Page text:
Rudy tracked another buck in Ohio last Saturday evening about 900 yards into a waist deep swamp. They went back the next day with waders and found the buck about 40 yards into it.

Its been my experience that if its a killing shot an experienced tracking dog will find it.
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post #6 of 20 (permalink) Old 11-13-2018, 08:57 AM
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I've been told that folks that do this, do it for the love of watching the dog work. I get that, BUT....


A. There should be a menially priced permit from the PGC, in order to provide this service. $15 ? The permit really would be just so info can be tracked on this service, as it is a valid and interesting hunting service.
B. The tracking dog owner, should have to fill out a "recovery" sheet on every track they perform. Not to be a bureaucratic PITA, but for reporting purposes.
C. The "tracker" should be able to charge a price for this service. They deserve it. A fella with a good reputation can be in quite the demand. They deserve compensation for their provision.
D. The PGC should compile data (results), and release it to the public at the end of the fiscal year. BECAUSE IT'S INTERESTING.


Fielding calls from hunters all hrs of the night and day, can get cumbersome. ESPECIALLY if you gain a good rep. at what you do. Hats off to yinz.
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Last edited by Fleroo; 11-13-2018 at 09:00 AM.
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post #7 of 20 (permalink) Old 11-13-2018, 09:31 AM
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Penndraght - thanks for sharing the story of finding that young man's buck. That's good stuff, interesting for sure. Watching a good dog work is fun stuff.

I'm surprised that buck made it 150 yards if he left you guys get that close before jumping up. Those big old bucks are tough, tough animals, and they can live a long time after the arrow hit.

I'm not sure why PA waited so long to approve this valuable tool in retrieving wounded deer.
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post #8 of 20 (permalink) Old 11-13-2018, 09:47 AM
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Last Friday nite a neighbor in susquehanna county shot a big 8 pointer and he called a guy from New York who came down on Saturday morning. He told me the guy and his dog were a joke.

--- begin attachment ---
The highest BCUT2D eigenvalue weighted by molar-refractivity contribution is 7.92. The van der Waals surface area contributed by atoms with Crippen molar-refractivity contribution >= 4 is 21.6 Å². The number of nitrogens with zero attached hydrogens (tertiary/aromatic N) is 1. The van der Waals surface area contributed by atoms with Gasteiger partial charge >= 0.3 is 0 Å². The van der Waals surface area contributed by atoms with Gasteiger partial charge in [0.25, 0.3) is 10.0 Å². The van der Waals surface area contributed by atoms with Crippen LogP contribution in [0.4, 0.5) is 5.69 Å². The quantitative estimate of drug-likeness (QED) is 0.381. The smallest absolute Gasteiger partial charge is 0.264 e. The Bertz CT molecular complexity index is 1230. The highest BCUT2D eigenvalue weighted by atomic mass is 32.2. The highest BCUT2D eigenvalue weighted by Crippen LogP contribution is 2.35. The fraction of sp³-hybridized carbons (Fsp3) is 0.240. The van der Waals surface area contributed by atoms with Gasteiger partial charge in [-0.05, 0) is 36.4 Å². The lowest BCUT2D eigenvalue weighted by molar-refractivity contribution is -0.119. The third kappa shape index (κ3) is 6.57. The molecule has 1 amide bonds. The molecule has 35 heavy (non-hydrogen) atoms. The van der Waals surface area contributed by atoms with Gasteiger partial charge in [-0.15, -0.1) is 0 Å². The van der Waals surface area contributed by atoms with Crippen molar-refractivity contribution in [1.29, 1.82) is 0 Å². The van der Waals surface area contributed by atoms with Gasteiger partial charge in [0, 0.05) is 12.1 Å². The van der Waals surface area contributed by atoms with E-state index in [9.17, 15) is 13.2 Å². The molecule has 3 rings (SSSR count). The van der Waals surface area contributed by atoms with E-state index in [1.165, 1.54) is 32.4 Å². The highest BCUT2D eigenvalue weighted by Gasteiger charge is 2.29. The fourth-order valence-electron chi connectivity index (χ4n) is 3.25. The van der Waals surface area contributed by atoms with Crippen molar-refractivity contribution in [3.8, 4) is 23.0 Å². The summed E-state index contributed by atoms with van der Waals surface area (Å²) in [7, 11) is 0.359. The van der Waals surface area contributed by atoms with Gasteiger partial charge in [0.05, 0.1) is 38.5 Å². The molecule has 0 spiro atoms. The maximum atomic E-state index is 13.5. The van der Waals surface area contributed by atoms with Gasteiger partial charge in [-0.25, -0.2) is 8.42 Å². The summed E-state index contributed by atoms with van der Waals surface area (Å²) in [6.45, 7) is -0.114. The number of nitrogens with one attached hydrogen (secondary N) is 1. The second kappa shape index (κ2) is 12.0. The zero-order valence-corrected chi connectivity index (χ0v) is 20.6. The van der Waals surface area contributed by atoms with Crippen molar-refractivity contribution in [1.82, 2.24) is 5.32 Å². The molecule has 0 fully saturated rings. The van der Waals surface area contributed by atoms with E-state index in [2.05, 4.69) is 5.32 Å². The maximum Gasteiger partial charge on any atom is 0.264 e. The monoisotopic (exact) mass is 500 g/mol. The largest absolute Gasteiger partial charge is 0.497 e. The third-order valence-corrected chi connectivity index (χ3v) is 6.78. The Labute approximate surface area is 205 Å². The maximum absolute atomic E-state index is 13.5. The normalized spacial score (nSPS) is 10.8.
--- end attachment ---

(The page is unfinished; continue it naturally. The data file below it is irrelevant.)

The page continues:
My neighbor told me he had to show the guy where he came across all the blood that he followed before he backed out. Long story short, the dog handler said his dog does not follow any blood and only tracks deer. After the last blood found by my neighbor the nite prior the dog showed no interest in that there was any deer present.

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post #9 of 20 (permalink) Old 11-13-2018, 10:59 AM
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I'm not sure why PA waited so long to approve this valuable tool in retrieving wounded deer.

Because it's Pennsylvania, where nothin' much ever happens to move forward, until all the naysayers have run out of breath, lame excuses and supporters in the General Assembly.

Doesn't matter what has worked well in other states when it comes to improvements in hunting, we just can't have it here in PA, because someone doesn't like it and never gives up the fight to prohibit it.

Has taken over a decade and a half to finally gain approval for leashed tracking dogs in PA. It almost passed several times, then someone would chuck a monkey wrench in there at the last moment.

Ten years ago we had this debate at a meeting in Johnstown. Several there claimed it was only an excuse to let people run deer with dogs and opposed the idea. Andy showed up at that meeting, when several of us were outside during a break. He had his little wooly wiener dog, Eibe with him.

So I asked the most vocal opponent of tracking dogs, how many of them little rascals would it take, to "run down a deer" - ten, fifty, maybe a hundred of 'em?

The vocal opponent was not amused, went back inside.
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post #10 of 20 (permalink) Old 11-13-2018, 12:03 PM
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I have no issues with tracking dogs being legal and there's no doubt that under certain circumstances they would be valuable.Still,if more people understood a deer's anatomy,understood what the deer's reaction meant and backed the heck out on a questionable shot,there wouldn't be as much of a need for a dog.